COT statement on a further toxicity study in the rat of a hydrogel filler for breast implants - March 2002

Further toxicity study in the rat of a hydrogel filler for breast implants following statement of 2000.

1. During 2000, because of concerns raised by clinicians about the safety of the fillers used in breast implants, the Medical Devices Agency (MDA) had decided to review the safety data on all breast implant fillers available in the UK. These included a hydrogel pre-filled breast implant manufactured by Poly Implant Prostheses. In September 2000, at the request of the MDA, the Committee considered a submission questioning the significance of the findings in a 90-day toxicity study in rats implanted with this hydrogel. We concluded:

i) the conclusion of the study, namely that there were no pathological findings in the organs examined, was not supported by the limited experimental results provided, which were considered to be imprecise and inadequate.

ii) the findings from the study could not be discounted. The Committee was not able to exclude the possibility that the reported lesions [in lymph nodes, liver and kidney] were indicative of a toxic or immunologically-mediated response.

iii) further testing should be undertaken involving the administration of single doses of the filler gel with longer-term follow-up and with more detailed reporting compatible with current guidelines for chronic toxicity tests.

2. The product was voluntarily withdrawn from the UK market in December 2000 and an MDA Device Alert was issued to advise plastic surgeons and implanted women. MDA indicated that further advice on the safety of these implants would be provided as soon as it became available.

The implant

3. The hydrogel filler originally comprised 92% of physiological saline gelled with 8% of a polysaccharide. This filling material has subsequently been modified and the saline replaced by a buffer. It is understood that the polysaccharide is based on a cellulose derivative that forms long, linear chains linked by bridges. This gel is contained within a silicone elastomer shell.

The rat toxicity study

4. The manufacturer had provided results from a new toxicity study to address the concerns raised by the original study. Groups of five female rats were injected once in each flank subcutaneously with 1.2cm3 of the modified gel filler material or with saline as a control. Groups of dosed and control rats were killed after 4 weeks and 12 weeks. Limited observations were made during life and at necropsy. In addition to the organs examined histopathologically in the earlier study (injection sites, liver, lungs, kidney, thymus, spleen and "aortic" lymph nodes), mesenteric and axillary lymph nodes, brain, adrenals, ovaries and mammary glands were also investigated. In a number of cases lymph nodes from only 4 animals per group were examined histologically, with no explanation or identification of the animals omitted.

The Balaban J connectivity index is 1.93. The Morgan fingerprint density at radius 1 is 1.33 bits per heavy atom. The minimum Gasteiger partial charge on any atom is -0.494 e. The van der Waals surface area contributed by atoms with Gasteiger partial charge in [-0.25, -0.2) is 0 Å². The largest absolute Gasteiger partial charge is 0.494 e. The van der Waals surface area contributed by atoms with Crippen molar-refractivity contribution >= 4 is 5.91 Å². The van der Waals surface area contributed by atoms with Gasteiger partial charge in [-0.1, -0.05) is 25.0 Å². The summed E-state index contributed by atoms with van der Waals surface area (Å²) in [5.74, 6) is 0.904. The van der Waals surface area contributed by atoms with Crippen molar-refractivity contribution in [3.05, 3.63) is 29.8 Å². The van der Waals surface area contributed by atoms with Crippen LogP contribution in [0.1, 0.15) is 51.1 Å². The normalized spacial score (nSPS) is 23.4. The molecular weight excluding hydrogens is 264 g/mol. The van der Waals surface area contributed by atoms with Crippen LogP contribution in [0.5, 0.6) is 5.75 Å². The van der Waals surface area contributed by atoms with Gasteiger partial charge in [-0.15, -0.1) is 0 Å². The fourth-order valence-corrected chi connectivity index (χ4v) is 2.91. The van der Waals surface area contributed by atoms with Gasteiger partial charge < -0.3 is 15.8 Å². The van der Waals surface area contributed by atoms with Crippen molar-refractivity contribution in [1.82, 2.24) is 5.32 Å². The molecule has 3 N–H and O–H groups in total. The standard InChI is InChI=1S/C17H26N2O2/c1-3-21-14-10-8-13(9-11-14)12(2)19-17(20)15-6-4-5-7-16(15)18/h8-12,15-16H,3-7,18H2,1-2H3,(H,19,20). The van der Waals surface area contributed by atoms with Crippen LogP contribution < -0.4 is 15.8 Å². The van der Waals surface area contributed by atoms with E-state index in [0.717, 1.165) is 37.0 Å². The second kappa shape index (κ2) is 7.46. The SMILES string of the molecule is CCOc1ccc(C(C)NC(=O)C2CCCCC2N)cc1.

5. In the groups of rats that were killed at 4 and 12 weeks no abnormal clinical signs or differences in body weight were reported for either treated or control animals. However, in the treated animals residues of the gel and tissue damage were observed at the injection site. The histopathological changes in lymph nodes, livers and, to a lesser extent, the kidneys of the treated animals noted in the earlier study were not reproduced to the same extent in this study. There was reduction in adrenal weight in treated animals but the significance of these alterations in adrenal weight had not been investigated further by looking at the pituitary. Pulmonary vasculitis was observed in 60% of the treated group at 12 weeks but was not observed in the controls. The report described these findings as not being of toxicological significance.

6. The Committee considered that, despite having been carried out in 2001 to address its earlier concerns, the study was unsatisfactory in its design, execution and reporting. No explanation was provided for the discrepancies between the previous and new studies in the incidence of the liver and kidney lesions. The effects seen in the lungs and adrenals in the new rat study could be indicative of a toxic response. These changes and those previously observed in the liver and kidney require further study, including investigation of the reversibility of any changes observed.

Degradation of the filling material

7. Limited data were provided on the potential for in vivo degradation of the filling materials (both buffered and unbuffered). A substantial proportion of the dosed material was not recovered and the fate of this material had not been ascertained. The Committee considered that the potential degradation of the hydrogel had not been adequately addressed.

Conclusions

i. The Committee considered that the conclusion of the new study, namely that there were no pathological findings in the organs examined, was not supported by the limited experimental results provided. There were limitations in the design of the study, the interpretation of its findings and the report was considered to be imprecise and inadequate.

ii. The Committee agreed that the findings from the original and new studies could not be discounted. The Committee was not able to exclude the possibility that the reported lesions were indicative of a toxic or immunologically-mediated response.

iii. The Committee considered that the new studies provided no further information to permit clarification of the extent or significance of toxicological risks.

iv. The Committee repeated its previous conclusion that further testing should be undertaken including the administration of single doses of the filler gel with longer-term follow-up. The Committee stressed the need for the design and reporting of further studies to be compatible with current guidelines for chronic toxicity tests.

Secretariat
March 2002
COT statement 2002/01